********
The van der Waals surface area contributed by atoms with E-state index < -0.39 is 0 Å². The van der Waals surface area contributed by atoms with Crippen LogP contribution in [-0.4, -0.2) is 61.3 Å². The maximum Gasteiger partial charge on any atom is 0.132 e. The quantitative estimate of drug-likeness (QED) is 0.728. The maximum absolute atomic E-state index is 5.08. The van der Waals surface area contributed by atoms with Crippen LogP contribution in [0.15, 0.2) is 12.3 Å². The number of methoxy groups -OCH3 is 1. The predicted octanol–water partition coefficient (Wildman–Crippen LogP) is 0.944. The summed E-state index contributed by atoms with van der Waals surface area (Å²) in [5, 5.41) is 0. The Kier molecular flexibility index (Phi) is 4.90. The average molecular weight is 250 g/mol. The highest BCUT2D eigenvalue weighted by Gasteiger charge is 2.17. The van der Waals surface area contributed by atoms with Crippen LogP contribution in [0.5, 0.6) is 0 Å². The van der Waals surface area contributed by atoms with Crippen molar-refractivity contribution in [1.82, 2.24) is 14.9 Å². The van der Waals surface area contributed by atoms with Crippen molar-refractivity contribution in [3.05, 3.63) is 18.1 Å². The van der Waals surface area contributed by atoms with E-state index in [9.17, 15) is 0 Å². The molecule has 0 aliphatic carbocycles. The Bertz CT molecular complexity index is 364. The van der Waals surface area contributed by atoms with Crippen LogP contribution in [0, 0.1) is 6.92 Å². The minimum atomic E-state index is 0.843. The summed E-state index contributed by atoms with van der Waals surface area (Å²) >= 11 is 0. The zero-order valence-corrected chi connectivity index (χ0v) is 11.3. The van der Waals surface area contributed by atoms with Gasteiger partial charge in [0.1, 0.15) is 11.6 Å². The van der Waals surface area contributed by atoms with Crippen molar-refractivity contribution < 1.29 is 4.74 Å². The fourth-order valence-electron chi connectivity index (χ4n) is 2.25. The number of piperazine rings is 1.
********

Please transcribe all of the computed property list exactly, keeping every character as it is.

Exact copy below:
The van der Waals surface area contributed by atoms with E-state index < -0.39 is 0 Å². The van der Waals surface area contributed by atoms with Crippen LogP contribution in [-0.4, -0.2) is 61.3 Å². The maximum Gasteiger partial charge on any atom is 0.132 e. The quantitative estimate of drug-likeness (QED) is 0.728. The maximum absolute atomic E-state index is 5.08. The van der Waals surface area contributed by atoms with Crippen LogP contribution in [0.15, 0.2) is 12.3 Å². The number of methoxy groups -OCH3 is 1. The predicted octanol–water partition coefficient (Wildman–Crippen LogP) is 0.944. The summed E-state index contributed by atoms with van der Waals surface area (Å²) in [5, 5.41) is 0. The Kier molecular flexibility index (Phi) is 4.90. The average molecular weight is 250 g/mol. The highest BCUT2D eigenvalue weighted by Gasteiger charge is 2.17. The van der Waals surface area contributed by atoms with Crippen LogP contribution in [0.5, 0.6) is 0 Å². The van der Waals surface area contributed by atoms with Crippen molar-refractivity contribution in [1.82, 2.24) is 14.9 Å². The van der Waals surface area contributed by atoms with Crippen molar-refractivity contribution in [3.05, 3.63) is 18.1 Å². The van der Waals surface area contributed by atoms with E-state index in [9.17, 15) is 0 Å². The molecule has 0 aliphatic carbocycles. The Bertz CT molecular complexity index is 364. The van der Waals surface area contributed by atoms with Crippen LogP contribution in [0, 0.1) is 6.92 Å². The minimum atomic E-state index is 0.843. The summed E-state index contributed by atoms with van der Waals surface area (Å²) >= 11 is 0. The zero-order valence-corrected chi connectivity index (χ0v) is 11.3. The van der Waals surface area contributed by atoms with Gasteiger partial charge in [0.1, 0.15) is 11.6 Å². The van der Waals surface area contributed by atoms with Crippen molar-refractivity contribution < 1.29 is 4.74 Å². The fourth-order valence-electron chi connectivity index (χ4n) is 2.25. The number of piperazine rings is 1.